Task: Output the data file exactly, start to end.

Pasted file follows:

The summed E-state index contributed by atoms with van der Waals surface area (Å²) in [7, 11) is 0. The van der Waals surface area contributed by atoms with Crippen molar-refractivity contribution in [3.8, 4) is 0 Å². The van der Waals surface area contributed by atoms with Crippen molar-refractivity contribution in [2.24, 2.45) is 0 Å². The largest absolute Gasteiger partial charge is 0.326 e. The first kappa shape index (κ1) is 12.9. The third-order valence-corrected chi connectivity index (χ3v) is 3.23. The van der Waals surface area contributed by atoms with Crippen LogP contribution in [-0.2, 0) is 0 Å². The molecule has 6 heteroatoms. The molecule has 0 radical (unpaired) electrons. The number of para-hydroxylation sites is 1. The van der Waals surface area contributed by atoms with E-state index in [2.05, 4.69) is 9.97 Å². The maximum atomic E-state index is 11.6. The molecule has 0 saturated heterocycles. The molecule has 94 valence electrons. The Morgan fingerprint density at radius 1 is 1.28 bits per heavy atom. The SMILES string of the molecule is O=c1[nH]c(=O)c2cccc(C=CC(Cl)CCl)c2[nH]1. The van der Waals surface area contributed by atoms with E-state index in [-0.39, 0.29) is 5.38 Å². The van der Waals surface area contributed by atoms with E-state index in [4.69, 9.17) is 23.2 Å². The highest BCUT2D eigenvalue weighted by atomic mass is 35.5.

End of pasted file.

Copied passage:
The summed E-state index contributed by atoms with van der Waals surface area (Å²) in [7, 11) is 0. The van der Waals surface area contributed by atoms with Crippen molar-refractivity contribution in [3.8, 4) is 0 Å². The van der Waals surface area contributed by atoms with Crippen molar-refractivity contribution in [2.24, 2.45) is 0 Å². The largest absolute Gasteiger partial charge is 0.326 e. The first kappa shape index (κ1) is 12.9. The third-order valence-corrected chi connectivity index (χ3v) is 3.23. The van der Waals surface area contributed by atoms with Crippen LogP contribution in [-0.2, 0) is 0 Å². The molecule has 6 heteroatoms. The molecule has 0 radical (unpaired) electrons. The number of para-hydroxylation sites is 1. The van der Waals surface area contributed by atoms with E-state index in [2.05, 4.69) is 9.97 Å². The maximum atomic E-state index is 11.6. The molecule has 0 saturated heterocycles. The molecule has 94 valence electrons. The Morgan fingerprint density at radius 1 is 1.28 bits per heavy atom. The SMILES string of the molecule is O=c1[nH]c(=O)c2cccc(C=CC(Cl)CCl)c2[nH]1. The van der Waals surface area contributed by atoms with E-state index in [-0.39, 0.29) is 5.38 Å². The van der Waals surface area contributed by atoms with E-state index in [4.69, 9.17) is 23.2 Å². The highest BCUT2D eigenvalue weighted by atomic mass is 35.5.